At the beginning of 2021, the last-mile logistics company, which began life under the Start-Up Chile program, will sign a nine-figure contract with Amazon, enabling it to move into the big leagues.
One of the most common logistics problems in Latin America is the last mile or, in other words, the final stage of delivering a product to a customer. Here, Shippify, a company founded in Chile by Ecuadorian entrepreneurs, stands out. It is positioning itself regionally with an app that allows it to use shippers to deliver orders within the same day.
Thanks to a nine-figure contract that it will sign with technology multinational Amazon in early 2021, it is poised to become a unicorn.
Shippify co-founder and CEO, Miguel Torres, reports that the company operates with most of the 20 e-commerce companies present in Latin America. “They include Amazon with which we have a solid and strategic commercial relationship throughout the region and we hope to continue adding value to its operation in the coming months.”
Ecuadorians in Chile
The history of Shippify has its origins in Chile. In 2011, Ecuadorian entrepreneurs Miguel Torres and Luis Loaiza participated in the Start-Up Chile acceleration program of the Chilean government’s Economic Development Agency (CORFO) where they received contributions of US$30,000. Torres explains that there they founded Escapes With You, a type of Airbnb which, in 2015, morphed into Shippify.
“People think this is an Ecuadorian company when, in fact, it isn’t; we are two Ecuadorian partners but the company began through us having participated in Start-Up Chile. We were very interested in being part of this country’s entrepreneurship and innovation ecosystem. The program’s vision is to bring in entrepreneurs and launch an innovation center for the world in Chile. We came from Ecuador where opportunities were limited and the ecosystem was not so buoyant,” says Torres.
During their participation in the program, they met some of the current members of the Shippify team in Chile, including Alejandro Harcha, Business Director, and Kristi Rosenberg, Country Manager, entrepreneurs who also went through the accelerator.
Torres recalls that, in addition to the support they received from Start-Up Chile, they raised around US$2 million in a seed investment round between December 2018 and January 2019. Participants in this round included Aramex, an international investment fund and one of the most important logistics companies in Dubai and the United Arab Emirates; Fadi Ghandour, the creator of Aramex and a director of Endeavor Global; and Donna Harris, an entrepreneur and philanthropist from the US-based 1776 venture capital fund and a director of the Startup America program.
Growth in Chile and Latin America
Today, the company operates in Brazil, Chile, Ecuador and Mexico and is preparing to start operations in Colombia and Peru in 2021. It employs 65 people and the platform has 350,000 registered shippers.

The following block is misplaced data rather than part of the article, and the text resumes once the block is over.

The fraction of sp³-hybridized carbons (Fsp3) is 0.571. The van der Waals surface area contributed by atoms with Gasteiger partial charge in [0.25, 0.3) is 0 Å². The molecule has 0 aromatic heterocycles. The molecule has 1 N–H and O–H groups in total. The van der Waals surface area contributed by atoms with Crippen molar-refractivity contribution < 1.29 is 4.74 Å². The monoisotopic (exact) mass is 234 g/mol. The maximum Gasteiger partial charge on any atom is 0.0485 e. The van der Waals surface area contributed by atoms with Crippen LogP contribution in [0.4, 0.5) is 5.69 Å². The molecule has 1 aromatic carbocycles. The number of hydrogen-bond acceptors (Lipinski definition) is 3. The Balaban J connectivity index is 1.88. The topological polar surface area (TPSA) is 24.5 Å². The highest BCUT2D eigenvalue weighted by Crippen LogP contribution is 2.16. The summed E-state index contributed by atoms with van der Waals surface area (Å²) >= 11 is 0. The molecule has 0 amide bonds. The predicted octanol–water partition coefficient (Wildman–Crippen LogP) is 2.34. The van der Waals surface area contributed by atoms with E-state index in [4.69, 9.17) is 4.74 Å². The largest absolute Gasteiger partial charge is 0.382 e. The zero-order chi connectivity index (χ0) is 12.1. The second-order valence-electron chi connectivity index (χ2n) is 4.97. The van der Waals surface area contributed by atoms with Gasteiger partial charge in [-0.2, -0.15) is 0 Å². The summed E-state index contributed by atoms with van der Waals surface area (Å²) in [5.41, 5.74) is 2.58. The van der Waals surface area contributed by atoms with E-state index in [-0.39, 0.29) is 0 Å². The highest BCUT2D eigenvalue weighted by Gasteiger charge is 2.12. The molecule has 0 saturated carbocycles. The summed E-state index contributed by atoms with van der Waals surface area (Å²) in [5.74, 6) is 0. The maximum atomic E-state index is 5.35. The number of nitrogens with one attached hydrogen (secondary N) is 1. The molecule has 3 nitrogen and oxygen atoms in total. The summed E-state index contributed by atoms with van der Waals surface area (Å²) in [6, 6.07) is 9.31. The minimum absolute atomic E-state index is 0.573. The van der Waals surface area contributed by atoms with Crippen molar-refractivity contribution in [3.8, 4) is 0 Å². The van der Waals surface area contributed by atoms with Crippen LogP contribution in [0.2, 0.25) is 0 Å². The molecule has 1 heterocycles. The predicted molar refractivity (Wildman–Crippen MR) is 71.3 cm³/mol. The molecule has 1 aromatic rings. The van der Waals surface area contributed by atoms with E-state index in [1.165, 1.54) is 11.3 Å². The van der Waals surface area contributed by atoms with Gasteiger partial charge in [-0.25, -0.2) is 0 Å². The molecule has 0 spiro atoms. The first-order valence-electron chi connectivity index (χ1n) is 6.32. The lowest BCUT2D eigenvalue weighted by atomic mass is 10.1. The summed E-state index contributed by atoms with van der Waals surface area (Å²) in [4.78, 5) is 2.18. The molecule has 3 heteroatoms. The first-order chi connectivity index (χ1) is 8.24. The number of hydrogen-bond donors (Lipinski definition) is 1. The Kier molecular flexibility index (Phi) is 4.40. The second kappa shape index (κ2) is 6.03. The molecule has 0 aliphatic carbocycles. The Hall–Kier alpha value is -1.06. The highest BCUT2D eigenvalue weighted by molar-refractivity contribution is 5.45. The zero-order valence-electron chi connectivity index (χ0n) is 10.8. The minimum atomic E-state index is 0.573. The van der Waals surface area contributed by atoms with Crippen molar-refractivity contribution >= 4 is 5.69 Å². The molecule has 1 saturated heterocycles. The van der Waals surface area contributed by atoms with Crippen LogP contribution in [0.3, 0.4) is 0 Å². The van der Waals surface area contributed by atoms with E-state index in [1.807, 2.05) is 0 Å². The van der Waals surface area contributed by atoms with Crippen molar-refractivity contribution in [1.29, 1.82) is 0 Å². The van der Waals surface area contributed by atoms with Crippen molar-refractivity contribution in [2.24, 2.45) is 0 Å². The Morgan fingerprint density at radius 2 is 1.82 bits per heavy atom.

Torres notes that 2020 was a year of “interesting” news for Chile and Latin America as regards logistics, due mainly to the increase in online sales. “The pandemic was a boost for e-commerce and, ergo, the logistics industry, given the importance and relevance of the value chain and the needs of the market,” he says.
This was reflected in the figures. In 2020, the company will grow by 300% compared to 2019 and, for 2021, “we expect an increase of between 350% and 400% in sales,” reports Torres.
Sales in the Chilean market accounted for 43% of the company’s total revenues in 2020, with clients such as FedEx, Walmart, WOM, Falabella, Depto51, Unilever, BabyTuto, Sodimac, Claro, Coca-Cola and BBVA.
"We have 25 people working in our office and more than 35,000 delivery people in Chile; that means that, under our business model, we have 35,025 people who work directly or indirectly in Shippify,” he explains.
The shippers must complete a digital training protocol before starting to make deliveries for the different companies. When a client requests a logistics transaction through the mobile application, the app sends a geo-referenced alert to the shippers, identifying those who are closest to the place of the delivery or return.
“Chile plays a very important role in the region because it has a very favorable business macro-environment and the best index of economic freedom in Latin America compared to other countries where we operate. That means we see a good outlook, with an interesting GDP per capita and rapid penetration of e-commerce,” says Torres.
To find out more about the entrepreneurship ecosystem in Chile and foreign investment, see this article.
Source: Diario Financiero